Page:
The Business Software Alliance (BSA) 2009 global software piracy study released this month showed a global piracy rate rise to 43% from 41% in 2008. BSA says this means that “for every $100 worth of legitimate software sold in 2009, an additional $75 worth of unlicensed software also made its way into the market” globally.
An interesting observation from the report is that while the global recession seemed to drive all the market dynamics in the direction of higher piracy rates, piracy either declined or largely stayed the same in countries around the world. In fact, the 2 points global rise is attributed to rapidly growing PC markets in emerging geographies like Brazil, China and India.
In this piracy study report, Zimbabwe still finds itself among the top pirating countries in the world. And this has been the pattern since the BSA started publishing these reports. Our best rating ever was the first BSA piracy study in 2003 when we were the number 7 pirating country in the world with an 87% piracy rate. In 2004 we rose to number 4 with 90%. In 2005, our 90% piracy rate was one position short of the top position held by Vietnam. In 2006 the rate was now 91% and we were number 4 on the culprits list. The rate remained the same in 2007 and we moved down the list to number 5 after, Armenia, Bangladesh, Azerbaijan and Moldova. In 2008 it increased to 92% and this time we climbed back to number 4. The rate stood stagnant at 92% last year but we edged closer to the top. We are now number 2, after Georgia which has a 95% software piracy rate.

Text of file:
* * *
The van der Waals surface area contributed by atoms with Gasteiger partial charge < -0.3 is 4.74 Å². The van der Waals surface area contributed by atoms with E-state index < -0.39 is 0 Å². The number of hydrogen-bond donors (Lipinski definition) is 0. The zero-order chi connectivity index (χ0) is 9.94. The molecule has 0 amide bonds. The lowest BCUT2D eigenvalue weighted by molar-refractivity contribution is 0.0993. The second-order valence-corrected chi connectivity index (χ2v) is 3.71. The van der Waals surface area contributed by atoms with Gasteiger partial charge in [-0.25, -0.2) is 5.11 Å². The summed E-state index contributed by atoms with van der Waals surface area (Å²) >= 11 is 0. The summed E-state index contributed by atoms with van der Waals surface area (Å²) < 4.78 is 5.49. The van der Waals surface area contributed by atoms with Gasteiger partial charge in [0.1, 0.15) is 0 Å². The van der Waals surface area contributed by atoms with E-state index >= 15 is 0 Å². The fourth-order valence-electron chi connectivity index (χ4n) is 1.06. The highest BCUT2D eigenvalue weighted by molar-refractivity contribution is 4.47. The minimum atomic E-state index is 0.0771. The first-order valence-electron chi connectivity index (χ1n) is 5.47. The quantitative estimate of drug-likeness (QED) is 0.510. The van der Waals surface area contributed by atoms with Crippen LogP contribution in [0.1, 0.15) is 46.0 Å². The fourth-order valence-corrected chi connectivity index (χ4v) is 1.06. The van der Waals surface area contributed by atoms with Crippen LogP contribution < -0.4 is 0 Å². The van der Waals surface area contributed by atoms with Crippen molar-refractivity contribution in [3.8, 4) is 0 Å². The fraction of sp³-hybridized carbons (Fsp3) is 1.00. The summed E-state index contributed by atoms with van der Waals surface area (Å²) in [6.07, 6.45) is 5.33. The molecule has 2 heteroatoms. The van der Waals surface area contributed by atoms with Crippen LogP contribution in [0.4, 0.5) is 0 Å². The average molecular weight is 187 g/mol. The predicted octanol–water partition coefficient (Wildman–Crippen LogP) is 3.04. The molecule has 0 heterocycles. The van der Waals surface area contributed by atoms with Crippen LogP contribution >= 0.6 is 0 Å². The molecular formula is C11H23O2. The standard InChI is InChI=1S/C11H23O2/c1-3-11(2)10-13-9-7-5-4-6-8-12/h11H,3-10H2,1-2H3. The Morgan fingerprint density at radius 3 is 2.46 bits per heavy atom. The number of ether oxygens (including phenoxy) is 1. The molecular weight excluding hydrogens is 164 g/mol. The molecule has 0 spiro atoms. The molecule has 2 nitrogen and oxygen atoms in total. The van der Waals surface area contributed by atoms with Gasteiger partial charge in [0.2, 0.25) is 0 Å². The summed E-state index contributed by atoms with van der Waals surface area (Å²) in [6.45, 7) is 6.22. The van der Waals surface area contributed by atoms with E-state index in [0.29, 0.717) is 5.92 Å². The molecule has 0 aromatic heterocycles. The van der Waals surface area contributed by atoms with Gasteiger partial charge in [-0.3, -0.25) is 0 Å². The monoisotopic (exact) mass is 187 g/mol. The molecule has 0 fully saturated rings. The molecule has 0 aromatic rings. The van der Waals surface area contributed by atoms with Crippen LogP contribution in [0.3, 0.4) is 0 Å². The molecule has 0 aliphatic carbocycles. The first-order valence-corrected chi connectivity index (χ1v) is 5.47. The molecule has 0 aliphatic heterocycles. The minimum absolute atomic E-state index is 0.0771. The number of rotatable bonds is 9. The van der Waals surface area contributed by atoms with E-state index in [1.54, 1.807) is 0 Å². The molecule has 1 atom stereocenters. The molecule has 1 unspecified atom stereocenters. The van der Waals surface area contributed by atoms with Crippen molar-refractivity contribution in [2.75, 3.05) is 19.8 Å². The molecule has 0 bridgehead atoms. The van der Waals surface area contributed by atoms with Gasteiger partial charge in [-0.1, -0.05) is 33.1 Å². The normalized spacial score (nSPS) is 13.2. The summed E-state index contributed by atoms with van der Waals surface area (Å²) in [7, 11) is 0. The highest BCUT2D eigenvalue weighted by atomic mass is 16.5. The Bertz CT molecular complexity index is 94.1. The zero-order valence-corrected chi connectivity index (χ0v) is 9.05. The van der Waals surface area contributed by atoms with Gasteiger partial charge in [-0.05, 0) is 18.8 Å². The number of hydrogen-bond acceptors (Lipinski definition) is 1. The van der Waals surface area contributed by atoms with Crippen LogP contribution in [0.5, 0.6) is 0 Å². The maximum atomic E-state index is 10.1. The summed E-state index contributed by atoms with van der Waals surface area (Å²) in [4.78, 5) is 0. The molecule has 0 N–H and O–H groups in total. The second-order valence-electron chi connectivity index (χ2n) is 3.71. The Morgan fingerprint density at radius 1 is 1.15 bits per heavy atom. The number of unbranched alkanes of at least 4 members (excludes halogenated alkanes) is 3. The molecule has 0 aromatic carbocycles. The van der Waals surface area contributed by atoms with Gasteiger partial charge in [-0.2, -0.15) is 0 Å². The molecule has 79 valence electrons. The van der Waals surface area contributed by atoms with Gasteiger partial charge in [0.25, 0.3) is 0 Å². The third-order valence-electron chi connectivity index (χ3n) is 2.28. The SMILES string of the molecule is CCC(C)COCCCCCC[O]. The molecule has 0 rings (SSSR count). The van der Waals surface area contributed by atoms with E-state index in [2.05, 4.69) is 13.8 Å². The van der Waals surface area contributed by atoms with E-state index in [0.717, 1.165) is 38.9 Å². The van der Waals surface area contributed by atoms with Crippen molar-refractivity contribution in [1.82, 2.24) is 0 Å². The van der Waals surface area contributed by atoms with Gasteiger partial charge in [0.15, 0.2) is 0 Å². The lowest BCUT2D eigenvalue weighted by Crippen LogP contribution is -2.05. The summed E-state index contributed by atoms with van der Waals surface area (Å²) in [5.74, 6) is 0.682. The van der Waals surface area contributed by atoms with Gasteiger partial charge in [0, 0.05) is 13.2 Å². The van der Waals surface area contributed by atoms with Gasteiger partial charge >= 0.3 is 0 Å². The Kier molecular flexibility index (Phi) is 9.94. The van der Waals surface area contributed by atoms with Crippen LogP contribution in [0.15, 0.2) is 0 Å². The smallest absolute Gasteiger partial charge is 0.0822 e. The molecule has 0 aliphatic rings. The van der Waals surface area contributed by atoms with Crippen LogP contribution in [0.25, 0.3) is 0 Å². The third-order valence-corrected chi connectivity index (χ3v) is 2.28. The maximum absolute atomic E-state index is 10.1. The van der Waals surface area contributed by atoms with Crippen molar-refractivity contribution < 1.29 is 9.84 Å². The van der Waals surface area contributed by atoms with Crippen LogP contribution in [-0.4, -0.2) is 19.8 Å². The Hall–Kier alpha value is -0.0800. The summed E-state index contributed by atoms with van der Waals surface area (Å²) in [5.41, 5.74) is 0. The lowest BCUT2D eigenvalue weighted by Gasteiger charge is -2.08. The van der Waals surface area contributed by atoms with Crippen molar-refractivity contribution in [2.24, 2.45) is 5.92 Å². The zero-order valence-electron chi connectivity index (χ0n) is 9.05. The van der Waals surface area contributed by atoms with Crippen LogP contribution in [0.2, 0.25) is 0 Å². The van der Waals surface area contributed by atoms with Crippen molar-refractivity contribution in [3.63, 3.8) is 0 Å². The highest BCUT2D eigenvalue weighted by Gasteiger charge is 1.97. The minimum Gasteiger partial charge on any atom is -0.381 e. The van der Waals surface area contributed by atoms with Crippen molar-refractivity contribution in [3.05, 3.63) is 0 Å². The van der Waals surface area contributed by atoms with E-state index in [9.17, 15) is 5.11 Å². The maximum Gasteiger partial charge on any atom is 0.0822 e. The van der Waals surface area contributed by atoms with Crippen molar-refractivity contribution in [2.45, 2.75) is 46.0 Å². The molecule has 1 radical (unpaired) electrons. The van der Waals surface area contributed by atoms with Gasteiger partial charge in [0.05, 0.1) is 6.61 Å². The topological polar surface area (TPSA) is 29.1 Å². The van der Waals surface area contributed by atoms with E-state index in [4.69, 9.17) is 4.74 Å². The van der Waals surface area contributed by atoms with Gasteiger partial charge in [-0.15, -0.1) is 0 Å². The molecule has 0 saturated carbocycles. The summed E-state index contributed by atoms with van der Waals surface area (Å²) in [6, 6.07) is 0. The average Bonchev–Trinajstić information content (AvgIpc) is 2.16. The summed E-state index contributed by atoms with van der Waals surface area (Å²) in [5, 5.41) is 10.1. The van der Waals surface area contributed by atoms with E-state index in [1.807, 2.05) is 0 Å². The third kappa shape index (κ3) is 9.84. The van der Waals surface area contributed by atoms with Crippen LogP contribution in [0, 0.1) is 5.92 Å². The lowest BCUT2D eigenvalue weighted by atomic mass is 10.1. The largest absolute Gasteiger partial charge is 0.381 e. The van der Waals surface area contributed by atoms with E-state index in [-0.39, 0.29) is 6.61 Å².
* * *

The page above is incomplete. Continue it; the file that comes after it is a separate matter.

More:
While other countries are registering a decline in software piracy, ours is increasing steadily, from 87% in 2003 to the current 92%. Of course the accuracy of the report is another story, but one thing is clear here: we have a software piracy problem in Zimbabwe.
What is the cause? Is software too expensive? We just don’t like paying for stuff? There hasn’t been any education on software piracy issues? Free and Open Source Software (FOSS) initiatives are failing? It’s our ten years of economic turmoil? We don’t have the laws to deal with it?
Whatever the reason, we need to start doing something about it. Apart from the obvious fact that piracy is a crime, dealing decisively with this problem has numerous benefits for our economy.
Please let us know your thoughts on this problem in the comments below. How can we deal this? Do you use unlicensed software? Why?
To put the matter into perspective, while countries like the USA have the lowest PC software piracy rate (20% in 2009), the commercial value of pirated software in the US is a staggering USD 8 billion. In comparison, Zimbabwe’s value of unlicensed software, at USD 4 million, is just a drop in the ocean.
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